The use of different chemical compounds in endodontics has proven to be effective in dental procedures, treatments, and the preservation of teeth. Calcium hydroxide (Ca(OH)?) is a common chemical compound used as an intracanal medicament during root canal treatment. It can also be used as a root canal sealant, a root dressing, and many more procedures such as root perforations and apical closures. This article aims to explore how Ca(OH)? uses its antibacterial properties to contribute to the success of root canal treatment. It will go over the mechanism of action, the effects it has, and how it is used in the field of endodontics. By inhibiting enzymes, damaging the cytoplasmic membrane, and causing protein denaturation, Ca(OH)? is used for disinfection. It is still unclear which function is the main cause of bacterial destruction. Nonetheless, Ca(OH)? is an effective medicament that has many antibacterial properties.
Calcium Hydroxide (Ca(OH)?) is a common compound used in many aspects of endodontics. Specifically for the disinfection of the root canal, intracanal medicaments such as Ca(OH)? are used after shaping and cleaning the canals. It can be used in the form of powder, or a paste if mixed with a proper saline, inserted into the canals up to the apex. If it goes beyond the apex, patients may feel much discomfort. With a pH of 12.5, Ca(OH)? is highly alkaline and is recognized for its high clinical success. Amela La?evi? et al. investigated the clinical application of Ca(OH)?, and determined that it keeps its antibacterial properties for about two months before turning into calcium oxide and other salts, making it much less effective . This is important for intracanal medicaments as they need to keep their properties in order to work properly and disinfect the root canal of unwanted bacteria, leading to the success of overall treatment.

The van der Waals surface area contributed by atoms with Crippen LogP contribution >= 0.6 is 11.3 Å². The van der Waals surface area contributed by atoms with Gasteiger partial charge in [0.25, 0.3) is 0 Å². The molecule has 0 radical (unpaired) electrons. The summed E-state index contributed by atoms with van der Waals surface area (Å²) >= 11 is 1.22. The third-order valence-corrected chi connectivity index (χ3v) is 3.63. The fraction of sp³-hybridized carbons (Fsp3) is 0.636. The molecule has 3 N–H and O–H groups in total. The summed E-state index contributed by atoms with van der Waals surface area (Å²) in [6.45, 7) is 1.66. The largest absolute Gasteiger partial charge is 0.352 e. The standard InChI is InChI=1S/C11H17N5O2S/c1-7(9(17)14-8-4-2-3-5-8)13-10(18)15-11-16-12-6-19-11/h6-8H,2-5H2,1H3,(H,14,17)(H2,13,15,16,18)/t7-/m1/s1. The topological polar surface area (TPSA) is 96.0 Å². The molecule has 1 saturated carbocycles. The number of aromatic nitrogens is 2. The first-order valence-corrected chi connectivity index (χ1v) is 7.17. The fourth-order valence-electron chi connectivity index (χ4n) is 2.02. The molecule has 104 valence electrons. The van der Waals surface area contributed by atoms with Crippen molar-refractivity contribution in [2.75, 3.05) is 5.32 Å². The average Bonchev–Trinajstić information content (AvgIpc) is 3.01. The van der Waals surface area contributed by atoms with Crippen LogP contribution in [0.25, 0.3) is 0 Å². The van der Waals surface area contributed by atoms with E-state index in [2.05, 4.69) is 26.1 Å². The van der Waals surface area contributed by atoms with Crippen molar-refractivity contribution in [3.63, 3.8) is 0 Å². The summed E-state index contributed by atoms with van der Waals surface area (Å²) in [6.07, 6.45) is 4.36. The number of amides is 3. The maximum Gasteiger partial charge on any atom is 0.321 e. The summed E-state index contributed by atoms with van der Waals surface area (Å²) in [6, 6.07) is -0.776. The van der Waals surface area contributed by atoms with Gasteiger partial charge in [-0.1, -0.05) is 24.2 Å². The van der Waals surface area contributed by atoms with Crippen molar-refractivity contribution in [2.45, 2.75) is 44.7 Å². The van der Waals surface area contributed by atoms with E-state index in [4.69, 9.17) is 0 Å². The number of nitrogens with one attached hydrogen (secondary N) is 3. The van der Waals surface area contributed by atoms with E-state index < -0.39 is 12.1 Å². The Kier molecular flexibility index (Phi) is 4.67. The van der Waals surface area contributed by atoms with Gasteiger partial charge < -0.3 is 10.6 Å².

II. ROOT CANAL TREATMENT AND CALCIUM HYDROXIDE PLACEMENT
Root Canal Treatment is the process in which the tooth is restored from detrimental tooth decay which reaches the pulp. After anesthesia is placed, the pulp is accessed and is commonly poured with sodium hypochlorite for cleaning and shaping. After shaping and cleaning, this is usually when intracanal medicaments are placed to finish the disinfection of the root canal. When placing Ca(OH)? into the canal, the endodontist must make sure that the tip of injection is freely moving. If not and the needle is binding, the patient may feel much discomfort. After filling the tooth with a bit of Ca(OH)?, the endodontist makes sure it goes deep into the canal and fills up to the coronal third of the tooth. It must be placed right up to the apex of the tooth as well. Gutta-percha is commonly used to seal the tooth, before a crown, amalgam, or other type of restoration is needed to finish root canal treatment.
III. CALCIUM HYDROXIDE MECHANISM OF ACTION
The antibacterial properties of Ca(OH)? are effective if placed in an aqueous environment. Raidan Ba-Hattab et al. believes that the effect of Ca(OH)? is through damage of the cytoplasmic membrane of bacteria, protein denaturation, and DNA damage . However, it is still unclear which mechanism of action is the sole cause of bacterial destruction. Estrela et al. investigated the effects of Ca(OH)? on the cytoplasmic membrane and the enzymes that surround it . The enzymes are essential to the bacteria for cellular growth, division, formation of a cell wall, electron transport, and oxidative phosphorylation. Ca(OH)? releases hydroxyl ions which inhibit the functions of these enzymes, therefore it is believed to kill bacteria. Ca(OH)? can also activate tissue repair through mineralization, which is another benefit of using it during root canal treatment. Zahed Mohammadi et al. also investigated the mechanism of action of Ca(OH)?, and determined that the pH gradient of the cytoplasmic membrane is changed due to the levels of hydroxyl ions present .